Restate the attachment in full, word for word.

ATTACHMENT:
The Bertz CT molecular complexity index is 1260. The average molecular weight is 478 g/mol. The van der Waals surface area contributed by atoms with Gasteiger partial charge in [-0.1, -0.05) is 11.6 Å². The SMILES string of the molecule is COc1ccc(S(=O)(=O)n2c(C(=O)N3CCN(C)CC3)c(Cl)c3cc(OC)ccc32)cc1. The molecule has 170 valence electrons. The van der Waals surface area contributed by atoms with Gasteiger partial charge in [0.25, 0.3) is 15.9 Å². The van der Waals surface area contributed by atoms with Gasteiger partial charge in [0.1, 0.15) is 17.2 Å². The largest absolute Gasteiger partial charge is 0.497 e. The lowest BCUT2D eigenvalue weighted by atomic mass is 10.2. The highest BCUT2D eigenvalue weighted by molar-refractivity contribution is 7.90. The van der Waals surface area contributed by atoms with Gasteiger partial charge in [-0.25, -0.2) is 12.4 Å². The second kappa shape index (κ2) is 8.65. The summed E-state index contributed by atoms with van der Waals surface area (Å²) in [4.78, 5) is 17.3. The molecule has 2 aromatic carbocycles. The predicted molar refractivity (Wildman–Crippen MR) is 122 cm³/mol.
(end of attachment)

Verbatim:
The Bertz CT molecular complexity index is 1260. The average molecular weight is 478 g/mol. The van der Waals surface area contributed by atoms with Gasteiger partial charge in [-0.1, -0.05) is 11.6 Å². The SMILES string of the molecule is COc1ccc(S(=O)(=O)n2c(C(=O)N3CCN(C)CC3)c(Cl)c3cc(OC)ccc32)cc1. The molecule has 170 valence electrons. The van der Waals surface area contributed by atoms with Gasteiger partial charge in [0.25, 0.3) is 15.9 Å². The van der Waals surface area contributed by atoms with Gasteiger partial charge in [0.1, 0.15) is 17.2 Å². The largest absolute Gasteiger partial charge is 0.497 e. The lowest BCUT2D eigenvalue weighted by atomic mass is 10.2. The highest BCUT2D eigenvalue weighted by molar-refractivity contribution is 7.90. The van der Waals surface area contributed by atoms with Gasteiger partial charge in [-0.25, -0.2) is 12.4 Å². The second kappa shape index (κ2) is 8.65. The summed E-state index contributed by atoms with van der Waals surface area (Å²) in [4.78, 5) is 17.3. The molecule has 2 aromatic carbocycles. The predicted molar refractivity (Wildman–Crippen MR) is 122 cm³/mol.